The Playbook runs on Blackberry OS, which is an enhanced version of QNX, a program that RIM bought a while back and developed into an original mobile operating system for tablets (and for smart phones soon enough). Browsing through pages and apps is made through a card like system, where you move the cards horizontally and chose an app to launch. You can then tap the application and that will launch it full screen. When you want to close an app, you can just swipe up on the top bezel or, more conventionally, tap the close button on the right of each windowed app.

When you swipe down from the top, you get a menu that lets you change system settings and you can see connectivity preferences. The on screen keyboard looks kind of standard, but gets the job done…in a very modest way. In comparison with other features of the tablet, the keyboard is a little clumsy, as special characters are not immediately available and you have to dig for them in sub menus.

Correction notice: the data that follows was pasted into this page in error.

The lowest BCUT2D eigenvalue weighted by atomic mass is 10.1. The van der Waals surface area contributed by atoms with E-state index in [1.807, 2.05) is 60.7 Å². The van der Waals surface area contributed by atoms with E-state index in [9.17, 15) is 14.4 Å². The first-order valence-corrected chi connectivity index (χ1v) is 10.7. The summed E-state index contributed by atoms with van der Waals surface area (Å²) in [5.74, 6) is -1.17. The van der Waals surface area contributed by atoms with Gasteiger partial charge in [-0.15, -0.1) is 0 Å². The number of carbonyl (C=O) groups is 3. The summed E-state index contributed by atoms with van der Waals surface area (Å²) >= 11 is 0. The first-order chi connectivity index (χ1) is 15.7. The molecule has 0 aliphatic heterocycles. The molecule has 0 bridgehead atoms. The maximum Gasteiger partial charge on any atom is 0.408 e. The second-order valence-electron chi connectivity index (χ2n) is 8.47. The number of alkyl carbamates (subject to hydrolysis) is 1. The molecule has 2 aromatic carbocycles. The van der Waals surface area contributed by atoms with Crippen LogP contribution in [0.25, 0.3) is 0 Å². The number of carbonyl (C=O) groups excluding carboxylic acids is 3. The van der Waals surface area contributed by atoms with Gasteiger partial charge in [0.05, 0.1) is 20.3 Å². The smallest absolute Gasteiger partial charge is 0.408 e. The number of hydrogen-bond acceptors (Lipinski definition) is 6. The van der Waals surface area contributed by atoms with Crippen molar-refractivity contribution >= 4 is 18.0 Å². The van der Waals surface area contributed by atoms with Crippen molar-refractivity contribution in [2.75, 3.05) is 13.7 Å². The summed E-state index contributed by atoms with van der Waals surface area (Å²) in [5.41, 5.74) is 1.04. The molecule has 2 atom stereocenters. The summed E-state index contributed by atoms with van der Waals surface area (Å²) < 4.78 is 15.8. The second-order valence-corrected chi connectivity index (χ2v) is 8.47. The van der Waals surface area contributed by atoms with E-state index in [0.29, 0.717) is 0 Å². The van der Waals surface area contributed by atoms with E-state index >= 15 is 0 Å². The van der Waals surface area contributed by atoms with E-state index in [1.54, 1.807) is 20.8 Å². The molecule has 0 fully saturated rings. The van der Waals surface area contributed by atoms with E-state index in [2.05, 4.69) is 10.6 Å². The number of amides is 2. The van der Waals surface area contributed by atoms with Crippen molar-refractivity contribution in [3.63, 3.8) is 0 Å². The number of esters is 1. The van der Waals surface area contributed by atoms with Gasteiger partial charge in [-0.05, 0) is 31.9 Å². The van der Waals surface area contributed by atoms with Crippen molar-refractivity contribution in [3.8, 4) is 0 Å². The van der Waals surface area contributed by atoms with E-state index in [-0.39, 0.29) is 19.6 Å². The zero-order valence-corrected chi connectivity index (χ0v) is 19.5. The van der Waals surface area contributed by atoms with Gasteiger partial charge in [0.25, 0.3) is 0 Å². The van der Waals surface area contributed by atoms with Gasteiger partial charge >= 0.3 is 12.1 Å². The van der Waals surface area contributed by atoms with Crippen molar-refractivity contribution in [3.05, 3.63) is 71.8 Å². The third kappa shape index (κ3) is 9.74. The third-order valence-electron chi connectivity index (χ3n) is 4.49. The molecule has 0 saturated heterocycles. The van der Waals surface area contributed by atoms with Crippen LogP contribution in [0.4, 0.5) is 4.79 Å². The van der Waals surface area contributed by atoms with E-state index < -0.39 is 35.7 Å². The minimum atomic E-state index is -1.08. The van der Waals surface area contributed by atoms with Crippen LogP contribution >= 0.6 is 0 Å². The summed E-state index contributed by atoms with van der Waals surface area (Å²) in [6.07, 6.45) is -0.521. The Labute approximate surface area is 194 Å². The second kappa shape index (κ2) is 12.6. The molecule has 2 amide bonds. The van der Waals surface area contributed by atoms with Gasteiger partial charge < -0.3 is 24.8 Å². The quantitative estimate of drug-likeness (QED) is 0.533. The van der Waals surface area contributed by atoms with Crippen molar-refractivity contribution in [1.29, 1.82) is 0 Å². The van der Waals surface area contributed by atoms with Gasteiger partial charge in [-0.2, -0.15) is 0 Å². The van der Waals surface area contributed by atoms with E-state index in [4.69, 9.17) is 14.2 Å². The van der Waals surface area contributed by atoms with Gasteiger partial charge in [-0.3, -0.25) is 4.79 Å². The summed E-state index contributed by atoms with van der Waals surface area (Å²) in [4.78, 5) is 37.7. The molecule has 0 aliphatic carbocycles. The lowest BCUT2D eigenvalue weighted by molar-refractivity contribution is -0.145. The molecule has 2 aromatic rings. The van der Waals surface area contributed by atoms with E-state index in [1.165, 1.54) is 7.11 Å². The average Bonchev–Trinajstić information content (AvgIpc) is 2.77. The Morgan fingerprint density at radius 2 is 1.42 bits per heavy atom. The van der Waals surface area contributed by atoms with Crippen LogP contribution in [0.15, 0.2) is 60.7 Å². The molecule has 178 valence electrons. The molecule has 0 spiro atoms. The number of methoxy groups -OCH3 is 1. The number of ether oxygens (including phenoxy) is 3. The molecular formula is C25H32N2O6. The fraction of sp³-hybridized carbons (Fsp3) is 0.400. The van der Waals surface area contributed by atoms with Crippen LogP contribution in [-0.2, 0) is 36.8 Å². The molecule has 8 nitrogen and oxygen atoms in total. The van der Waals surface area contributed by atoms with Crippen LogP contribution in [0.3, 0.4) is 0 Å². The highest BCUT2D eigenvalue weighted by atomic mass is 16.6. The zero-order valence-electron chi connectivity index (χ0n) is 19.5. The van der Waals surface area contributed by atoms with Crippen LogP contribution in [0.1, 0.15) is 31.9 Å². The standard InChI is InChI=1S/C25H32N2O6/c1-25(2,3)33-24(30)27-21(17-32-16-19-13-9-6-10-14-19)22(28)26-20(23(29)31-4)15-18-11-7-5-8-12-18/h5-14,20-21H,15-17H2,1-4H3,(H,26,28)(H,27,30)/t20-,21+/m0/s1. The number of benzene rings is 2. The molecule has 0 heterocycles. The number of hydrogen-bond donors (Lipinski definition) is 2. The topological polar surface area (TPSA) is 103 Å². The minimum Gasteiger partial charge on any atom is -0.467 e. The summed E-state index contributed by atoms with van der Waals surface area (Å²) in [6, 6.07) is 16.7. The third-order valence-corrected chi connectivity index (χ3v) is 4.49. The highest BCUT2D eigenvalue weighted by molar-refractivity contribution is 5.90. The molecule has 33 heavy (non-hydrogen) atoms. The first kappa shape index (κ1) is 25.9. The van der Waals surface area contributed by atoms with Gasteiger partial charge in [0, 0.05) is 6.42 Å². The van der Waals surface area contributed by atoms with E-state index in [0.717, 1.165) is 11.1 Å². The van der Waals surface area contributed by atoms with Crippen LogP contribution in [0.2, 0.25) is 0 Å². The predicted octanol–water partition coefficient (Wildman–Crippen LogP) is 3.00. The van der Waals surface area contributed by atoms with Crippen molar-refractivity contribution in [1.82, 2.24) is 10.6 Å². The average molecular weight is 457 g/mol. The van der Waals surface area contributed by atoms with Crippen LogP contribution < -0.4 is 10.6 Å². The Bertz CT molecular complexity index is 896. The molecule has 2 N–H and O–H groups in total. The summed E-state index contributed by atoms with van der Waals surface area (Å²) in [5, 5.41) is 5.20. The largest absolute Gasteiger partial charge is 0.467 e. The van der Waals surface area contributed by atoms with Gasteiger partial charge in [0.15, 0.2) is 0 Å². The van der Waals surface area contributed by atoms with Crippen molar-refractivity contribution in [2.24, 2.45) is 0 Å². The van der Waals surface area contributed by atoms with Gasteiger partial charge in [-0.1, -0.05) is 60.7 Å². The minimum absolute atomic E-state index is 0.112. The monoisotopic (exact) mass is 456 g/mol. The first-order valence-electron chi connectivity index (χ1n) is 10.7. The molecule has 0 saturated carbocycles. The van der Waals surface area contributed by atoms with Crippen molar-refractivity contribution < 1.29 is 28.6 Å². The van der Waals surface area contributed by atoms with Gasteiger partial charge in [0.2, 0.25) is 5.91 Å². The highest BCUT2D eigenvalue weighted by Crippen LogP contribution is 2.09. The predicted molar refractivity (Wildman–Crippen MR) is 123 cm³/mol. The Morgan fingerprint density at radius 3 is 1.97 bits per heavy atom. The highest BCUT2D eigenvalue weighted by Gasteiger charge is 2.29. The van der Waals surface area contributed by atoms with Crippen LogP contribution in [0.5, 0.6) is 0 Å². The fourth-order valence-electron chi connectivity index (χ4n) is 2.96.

HD video and gaming are not a problem on the Playbook

HD video and gaming are not a problem on the Playbook

The browser is top notch and displays pages very fast. The tablet comes with Flash 10.1 support, so videos will work great, even when they’re embedded. There’s also the Blackberry To Go Suite, which is clearly a productivity app. It has Word, Excel and Slideshow, so you’ll be able to view and edit your work documents while on the go. Blackberry Bridge lets you connect your tablet with your Blackberry smart phone and use apps like email, calendar, memo etc. Without a smart phone, you can’t use all that on the tablet, which is plain depressing. RIM says that an update will come in the following months, so until then you either have a Blackberry phone with you or no email and calendar for you on a business tablet. Fantastic.